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Bonnie Mincu

Senior Certified ADHD Coach

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Don’t succumb to Denial

ADHD College Student in DenialThis month I’m writing about the “4 D’s” that commonly trip up ADD / ADHD College students (and ADHD Adults of all ages!)  The last post was about Disorganization.  The second “D” is DENIAL.

There are several areas where I often hear of denial getting a student into trouble in college.   They are:

  • Avoiding seeking help or advice when struggling
  • Ignoring that his / her study needs are different than those of friends
  • Expecting tolerance for assignments turned in late
  • Neglecting to determine deadlines, school policies and professor’s expectations

The insidious thing about Denial is that it gets to be a habit, and turns into chronic Avoidance later in life.   That’s why this is NOT for students only!

DENIAL – Advice to students of all ages

Get help when you need it.

Most students away from home for the first time have never developed good study habits or time management skills on their own.  ADD students are less likely to do so on their own, but want to believe they can figure it out themselves.    They may not recognize that they’re drowning or overwhelmed until it’s too late to salvage the class.   They may also be ashamed to admit they need help, or embarrassed about their ADHD.

Sometimes the problem is actually that the professor didn’t communicate the assignment clearly, but the student assumes that it’s their own fault that they didn’t understand what was required.

  • If you don’t understand something, ask!  If you need help or accommodations, tell someone who can direct you to the appropriate resource.
 Don’t copy someone else’s study strategy.

ADHD people want to look “normal” and study the way they think their friends or roommates do.   The problem is, an individual ADHD student’s  best way of studying may be very different.  You may require a not-so-quiet room to focus, and a timer to keep you on track.  You may need more time to read and comprehend the material.    I coached a student who realized she needed to pace back in forth and see math formulas written large on the wall; she couldn’t memorize them while sitting.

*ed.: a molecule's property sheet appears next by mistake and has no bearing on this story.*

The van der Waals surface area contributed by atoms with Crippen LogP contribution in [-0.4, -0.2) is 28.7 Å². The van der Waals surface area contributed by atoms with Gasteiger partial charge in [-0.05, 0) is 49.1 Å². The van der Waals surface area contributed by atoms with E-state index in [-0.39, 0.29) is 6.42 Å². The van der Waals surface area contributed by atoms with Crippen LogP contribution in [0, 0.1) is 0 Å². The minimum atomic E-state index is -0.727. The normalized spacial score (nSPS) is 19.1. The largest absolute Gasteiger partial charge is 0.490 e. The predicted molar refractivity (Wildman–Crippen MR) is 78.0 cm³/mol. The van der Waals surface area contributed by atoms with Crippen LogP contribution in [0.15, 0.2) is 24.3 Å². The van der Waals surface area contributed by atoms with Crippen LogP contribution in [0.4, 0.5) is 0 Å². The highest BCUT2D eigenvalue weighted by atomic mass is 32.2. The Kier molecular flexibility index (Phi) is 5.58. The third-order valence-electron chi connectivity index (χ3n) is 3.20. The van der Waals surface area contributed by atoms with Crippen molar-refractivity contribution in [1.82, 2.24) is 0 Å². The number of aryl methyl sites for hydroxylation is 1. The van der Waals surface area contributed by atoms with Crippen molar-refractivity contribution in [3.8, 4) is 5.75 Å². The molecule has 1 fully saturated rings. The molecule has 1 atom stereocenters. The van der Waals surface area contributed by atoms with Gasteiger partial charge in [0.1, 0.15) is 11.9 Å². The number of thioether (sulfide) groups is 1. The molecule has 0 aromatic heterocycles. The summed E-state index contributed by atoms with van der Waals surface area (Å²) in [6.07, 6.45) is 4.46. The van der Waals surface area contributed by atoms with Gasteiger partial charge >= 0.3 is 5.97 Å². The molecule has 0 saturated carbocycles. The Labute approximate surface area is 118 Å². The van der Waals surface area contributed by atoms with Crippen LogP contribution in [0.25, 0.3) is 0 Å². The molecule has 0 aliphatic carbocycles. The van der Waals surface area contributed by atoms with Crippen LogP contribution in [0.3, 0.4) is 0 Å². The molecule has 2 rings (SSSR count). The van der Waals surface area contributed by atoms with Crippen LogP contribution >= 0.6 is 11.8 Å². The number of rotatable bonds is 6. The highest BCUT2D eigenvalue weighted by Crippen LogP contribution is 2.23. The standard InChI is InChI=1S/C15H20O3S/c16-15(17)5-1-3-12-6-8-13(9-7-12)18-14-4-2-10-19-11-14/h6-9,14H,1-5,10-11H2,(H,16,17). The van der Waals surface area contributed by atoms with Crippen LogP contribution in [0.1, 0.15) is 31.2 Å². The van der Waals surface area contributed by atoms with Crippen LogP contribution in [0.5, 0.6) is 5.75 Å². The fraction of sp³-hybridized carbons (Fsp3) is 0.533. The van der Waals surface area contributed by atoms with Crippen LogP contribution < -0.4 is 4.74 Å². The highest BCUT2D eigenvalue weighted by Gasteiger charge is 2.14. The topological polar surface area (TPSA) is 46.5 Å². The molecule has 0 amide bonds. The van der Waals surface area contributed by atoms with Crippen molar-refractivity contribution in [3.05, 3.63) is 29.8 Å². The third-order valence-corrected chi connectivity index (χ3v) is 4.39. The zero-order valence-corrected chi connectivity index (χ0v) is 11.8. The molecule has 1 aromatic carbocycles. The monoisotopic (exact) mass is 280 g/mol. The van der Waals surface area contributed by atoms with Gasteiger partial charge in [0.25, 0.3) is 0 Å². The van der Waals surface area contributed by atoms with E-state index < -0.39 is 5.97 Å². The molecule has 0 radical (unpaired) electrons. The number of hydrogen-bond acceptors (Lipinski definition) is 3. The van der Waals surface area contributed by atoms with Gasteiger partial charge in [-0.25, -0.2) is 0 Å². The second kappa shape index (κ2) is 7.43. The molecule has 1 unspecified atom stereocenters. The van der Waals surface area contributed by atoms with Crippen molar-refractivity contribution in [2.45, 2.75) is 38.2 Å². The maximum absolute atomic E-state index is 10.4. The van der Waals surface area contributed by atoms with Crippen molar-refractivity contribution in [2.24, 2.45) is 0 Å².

• What other students do may not be relevant to you.  Honor the way that you study best.
Respect due dates for assignments; they are real.

In high school, the brilliant student who turned in his papers late may have gotten away with it.   In college, students are expected to submit assignments when they’re due.     Don’t delay in getting help learning how to manage your time and plan out your study and projects.

Find out important dates, deadlines and policies.

A student struggling with the course load may reach a point where they’ve fallen so far behind that it is better to drop the class.   It’s important to know the school policy and deadline for being able to drop without getting a FAIL on your transcript.   Yet many ADHD students become ostrich-like and pretend that they can simply ignore the situation.  They stop going to class, never admit to their parents that they’re failing, and end up with a permanent F which could easily have been avoided.

Some classes may count class participation and attendance as part of  the grade.  If this is the case, no one will come after you if you don’t show up.  You’ll simply see the consequence at grade time.

  • Get the facts!  Avoiding finding out for fear of admitting failure is usually the worst action.

Next post, the third “D” – DISTRACTION.